Yet in contrast, with our spouse, we often have an unconscious agenda where we expect him or her to meet our needs. When our spouse doesn’t meet our needs perfectly, it can cause us to shut down our hearts. We need to become aware of this automatic defense because hard as they try, it is impossible for a parent or a partner to meet all of our needs; wounding and disappointment are inevitable. We need to be more realistic!
Therefore, one way to maneuver through the power struggle with an intact connection is to learn to let go of our agenda and our survival instincts, and hold the care of the relationship as sacred. We need to invest time and energy in meeting the needs of our partner. This can initially feel very difficult and threatening. You may be thinking, “Well what about me?!” However, when both partners approach the relationship in this way, the relationship can evolve to a point where both partners get more of their needs met. It is a win-win situation! Yet it requires a conscious intention in order to get to that point.
In addition to learning to give love unconditionally, we need to communicate our own thoughts, feelings and needs. We need to communicate these in respectful ways and find balance between forcing an issue onto a partner and avoiding an issue altogether, as the former disrespects our partner and the latter disrespects us.
Love in action requires a new, more active, aware way of being in relationship where we have ownership (of our role), vulnerability (where we show our weaknesses to our partner), and compassion (for each other). This is a very different approach than the guardedness of the Power Struggle. Working towards this goal in a conscious manner generates good feelings between partners and helps couples move from power struggle to a deeper more satisfying love.
How do we get to that point?
We work to create safety in the relationship so that we can become completely honest and vulnerable with each other. In that safe place, we work to understand and accept the inner world of our partner, and become aware of our own hidden agendas (the issues from childhood that keep us stuck in our defense systems). It is our fear that we will not get what we need that keeps us stuck repeating the same ineffective behaviors over and over again. (For more on the defenses read Getting the Love You Want or Receiving Love by Harville Hendrix and Helen LaKelly Hunt or The Truth about Love by Pat Love.)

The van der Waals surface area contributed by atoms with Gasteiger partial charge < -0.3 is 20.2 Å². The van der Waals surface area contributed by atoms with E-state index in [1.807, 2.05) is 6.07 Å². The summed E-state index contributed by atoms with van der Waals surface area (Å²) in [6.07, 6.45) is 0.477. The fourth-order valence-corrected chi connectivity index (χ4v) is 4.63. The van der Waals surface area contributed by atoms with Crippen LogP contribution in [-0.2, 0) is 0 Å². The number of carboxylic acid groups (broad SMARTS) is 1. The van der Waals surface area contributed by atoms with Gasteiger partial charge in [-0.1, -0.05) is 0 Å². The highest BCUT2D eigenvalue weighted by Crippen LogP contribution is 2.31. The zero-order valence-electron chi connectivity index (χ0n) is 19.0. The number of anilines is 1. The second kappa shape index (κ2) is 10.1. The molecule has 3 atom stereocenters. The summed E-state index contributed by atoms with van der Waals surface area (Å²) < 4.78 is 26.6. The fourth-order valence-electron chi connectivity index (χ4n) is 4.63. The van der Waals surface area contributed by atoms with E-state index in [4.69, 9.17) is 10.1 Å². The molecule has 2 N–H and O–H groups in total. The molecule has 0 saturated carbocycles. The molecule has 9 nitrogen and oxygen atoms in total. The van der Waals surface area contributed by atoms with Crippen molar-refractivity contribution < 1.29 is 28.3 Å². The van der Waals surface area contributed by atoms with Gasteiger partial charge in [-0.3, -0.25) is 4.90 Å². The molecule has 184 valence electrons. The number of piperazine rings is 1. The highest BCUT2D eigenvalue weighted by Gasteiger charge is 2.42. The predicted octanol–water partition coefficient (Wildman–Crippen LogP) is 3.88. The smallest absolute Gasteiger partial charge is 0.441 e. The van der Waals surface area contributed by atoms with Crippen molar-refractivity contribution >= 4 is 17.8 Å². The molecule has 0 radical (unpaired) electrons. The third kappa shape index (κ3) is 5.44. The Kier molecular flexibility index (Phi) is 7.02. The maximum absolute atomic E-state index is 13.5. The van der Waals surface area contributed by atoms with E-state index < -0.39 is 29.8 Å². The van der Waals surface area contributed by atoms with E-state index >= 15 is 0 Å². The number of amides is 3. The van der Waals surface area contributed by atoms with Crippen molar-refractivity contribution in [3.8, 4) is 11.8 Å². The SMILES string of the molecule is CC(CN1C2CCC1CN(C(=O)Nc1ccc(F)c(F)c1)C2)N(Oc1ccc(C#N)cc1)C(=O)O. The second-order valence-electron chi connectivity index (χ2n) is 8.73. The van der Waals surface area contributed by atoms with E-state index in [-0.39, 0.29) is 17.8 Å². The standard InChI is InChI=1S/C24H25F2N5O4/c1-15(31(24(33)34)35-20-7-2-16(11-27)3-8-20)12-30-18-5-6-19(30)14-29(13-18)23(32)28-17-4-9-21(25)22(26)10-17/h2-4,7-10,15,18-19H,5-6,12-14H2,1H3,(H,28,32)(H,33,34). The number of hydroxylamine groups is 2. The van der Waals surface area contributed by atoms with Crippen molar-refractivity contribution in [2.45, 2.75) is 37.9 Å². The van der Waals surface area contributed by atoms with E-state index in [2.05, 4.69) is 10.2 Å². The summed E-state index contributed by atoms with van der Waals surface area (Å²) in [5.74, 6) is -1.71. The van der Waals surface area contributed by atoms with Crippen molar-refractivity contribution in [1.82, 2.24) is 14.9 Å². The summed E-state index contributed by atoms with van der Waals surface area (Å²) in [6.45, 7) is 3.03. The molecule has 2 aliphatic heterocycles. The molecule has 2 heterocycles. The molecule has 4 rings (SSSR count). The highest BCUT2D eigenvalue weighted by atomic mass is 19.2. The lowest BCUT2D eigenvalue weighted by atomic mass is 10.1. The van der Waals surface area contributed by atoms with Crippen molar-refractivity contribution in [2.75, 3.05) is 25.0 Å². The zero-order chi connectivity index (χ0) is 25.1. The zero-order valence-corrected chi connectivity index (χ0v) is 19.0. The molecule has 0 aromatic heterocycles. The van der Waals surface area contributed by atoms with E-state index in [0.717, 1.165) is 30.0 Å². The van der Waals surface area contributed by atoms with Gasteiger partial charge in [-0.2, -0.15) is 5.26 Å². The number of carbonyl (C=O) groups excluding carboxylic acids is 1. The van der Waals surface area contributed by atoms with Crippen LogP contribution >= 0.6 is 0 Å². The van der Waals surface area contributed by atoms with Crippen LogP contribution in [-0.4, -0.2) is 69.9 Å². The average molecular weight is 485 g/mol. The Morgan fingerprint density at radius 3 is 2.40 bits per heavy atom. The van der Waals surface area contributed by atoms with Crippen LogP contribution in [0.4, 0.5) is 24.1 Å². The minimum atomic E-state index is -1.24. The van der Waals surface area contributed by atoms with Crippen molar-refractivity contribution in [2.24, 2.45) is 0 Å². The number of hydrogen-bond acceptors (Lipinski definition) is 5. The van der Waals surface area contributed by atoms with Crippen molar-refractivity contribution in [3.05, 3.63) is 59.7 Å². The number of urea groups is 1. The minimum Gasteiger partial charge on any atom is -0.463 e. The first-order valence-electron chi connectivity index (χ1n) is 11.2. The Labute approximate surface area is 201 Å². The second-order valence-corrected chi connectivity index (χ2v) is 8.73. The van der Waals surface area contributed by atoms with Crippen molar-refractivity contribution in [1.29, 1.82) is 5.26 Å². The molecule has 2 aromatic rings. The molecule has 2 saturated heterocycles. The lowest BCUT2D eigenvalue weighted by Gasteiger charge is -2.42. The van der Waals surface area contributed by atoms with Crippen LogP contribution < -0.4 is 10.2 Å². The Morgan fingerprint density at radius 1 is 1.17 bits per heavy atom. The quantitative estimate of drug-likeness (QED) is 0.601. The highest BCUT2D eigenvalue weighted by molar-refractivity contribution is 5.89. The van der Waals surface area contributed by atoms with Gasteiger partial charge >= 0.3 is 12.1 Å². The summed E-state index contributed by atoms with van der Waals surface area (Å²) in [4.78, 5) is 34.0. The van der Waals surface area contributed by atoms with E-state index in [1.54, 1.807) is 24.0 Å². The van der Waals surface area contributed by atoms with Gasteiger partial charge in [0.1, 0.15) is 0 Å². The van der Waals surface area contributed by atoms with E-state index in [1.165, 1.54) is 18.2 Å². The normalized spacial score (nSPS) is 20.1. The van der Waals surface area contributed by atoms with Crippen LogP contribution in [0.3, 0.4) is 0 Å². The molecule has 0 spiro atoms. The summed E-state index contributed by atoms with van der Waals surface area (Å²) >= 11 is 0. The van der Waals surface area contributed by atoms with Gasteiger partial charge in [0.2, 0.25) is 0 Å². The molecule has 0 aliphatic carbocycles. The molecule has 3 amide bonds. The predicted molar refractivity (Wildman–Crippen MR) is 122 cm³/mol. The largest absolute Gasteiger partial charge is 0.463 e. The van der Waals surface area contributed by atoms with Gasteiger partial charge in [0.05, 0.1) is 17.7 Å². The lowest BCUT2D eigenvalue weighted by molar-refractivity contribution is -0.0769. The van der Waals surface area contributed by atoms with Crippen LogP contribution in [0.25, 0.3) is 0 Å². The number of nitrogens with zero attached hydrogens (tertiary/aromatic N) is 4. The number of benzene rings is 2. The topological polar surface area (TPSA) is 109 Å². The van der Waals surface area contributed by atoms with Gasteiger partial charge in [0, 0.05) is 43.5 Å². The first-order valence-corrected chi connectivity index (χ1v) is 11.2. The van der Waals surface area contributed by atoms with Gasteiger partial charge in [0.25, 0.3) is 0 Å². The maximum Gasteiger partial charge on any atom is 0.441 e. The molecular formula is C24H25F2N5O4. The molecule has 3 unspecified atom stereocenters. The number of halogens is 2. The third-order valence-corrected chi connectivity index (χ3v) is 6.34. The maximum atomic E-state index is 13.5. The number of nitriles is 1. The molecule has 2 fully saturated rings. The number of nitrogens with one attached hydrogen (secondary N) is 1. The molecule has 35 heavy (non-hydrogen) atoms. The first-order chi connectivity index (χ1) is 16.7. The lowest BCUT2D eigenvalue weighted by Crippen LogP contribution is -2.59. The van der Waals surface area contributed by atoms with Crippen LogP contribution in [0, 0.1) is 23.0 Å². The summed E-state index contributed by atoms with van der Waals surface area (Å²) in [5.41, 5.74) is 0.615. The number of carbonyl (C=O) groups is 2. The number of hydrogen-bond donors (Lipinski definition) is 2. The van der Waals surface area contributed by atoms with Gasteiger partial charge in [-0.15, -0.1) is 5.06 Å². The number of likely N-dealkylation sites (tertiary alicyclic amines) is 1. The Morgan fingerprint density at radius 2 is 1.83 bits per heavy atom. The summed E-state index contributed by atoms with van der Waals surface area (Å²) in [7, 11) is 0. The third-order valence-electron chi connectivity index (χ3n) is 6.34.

When we are in fear or anger it is difficult to feel compassion or empathy for our partner. According to authors Steven Stosny and Pat Love, compassion implies there is a desire to be cooperative, generous, and loving. (They recommend working on our attitudes where we can compete in a new way, and ask ourselves, “Who wants to be the most cooperative?”) Once we embrace this idea, feel safer, and become willing to truly understand our partner as they are, this approach becomes easier.
Stosny and Love recommend a Core Value Approach where we act according to our values as opposed to our feelings. Ask yourself what you value. If you value closeness for example, then behave in that manner, working towards closeness in a dedicated way, and the loving feelings will follow. Do not let feelings run the show. Feelings run hot and cold, but true love is constant.
In my own relationship, I watch as we evolve as a couple and gradually move towards loving each other in a deeper more conscious way. It is more active and more giving. Through my personal experience I understand that it is possible. Although it is not easy, it is very rewarding. It is exciting to experience myself becoming a more generous, accepting, and compassionate partner while reaping the benefits of feeling so loved by another.
The Imago Dialogue is one very important tool for this work, as it helps couples create safety, understanding, and empathy for each other. Over time, as we relax into the idea of feeling love because it’s conditional on what WE do, and less on the actions of others, love can be expansive, empowering and peaceful. Therefore, real love is not just a passing feeling; it is a way of being with another.
For ideas on how to make love a verb in your relationship, read my article
“Practices for Bringing the Positive into Your Relationship”
- Anatomy of Love by Helen Fisher, PhD
- Getting the Love You Want by Harville Hendrix, PhD
- His Needs Her Needs, by Willard Harley
- How Can I Get Through to You? by Terrance Real
- How to Improve Your Marriage without Talking About It by Pat Love and Steven Stosny
- “Love the Verb“, an interview with Harville Hendrix and Helen LeKelly Hunt in Feb 2004, O Magazine
- “Intentional Dialogue and Shaping the Send” with Wendy and Bob Patterson from a lecture at the 2003 Imago Conference
- Receiving Love by Harville Hendrix and Helen LaKelly Hunt
- The Divorce Remedy, by Michelle Weiner Davis
- The Seven Principles that Make Marriage Work by John Gottman
- The Truth about Love, by Pat Love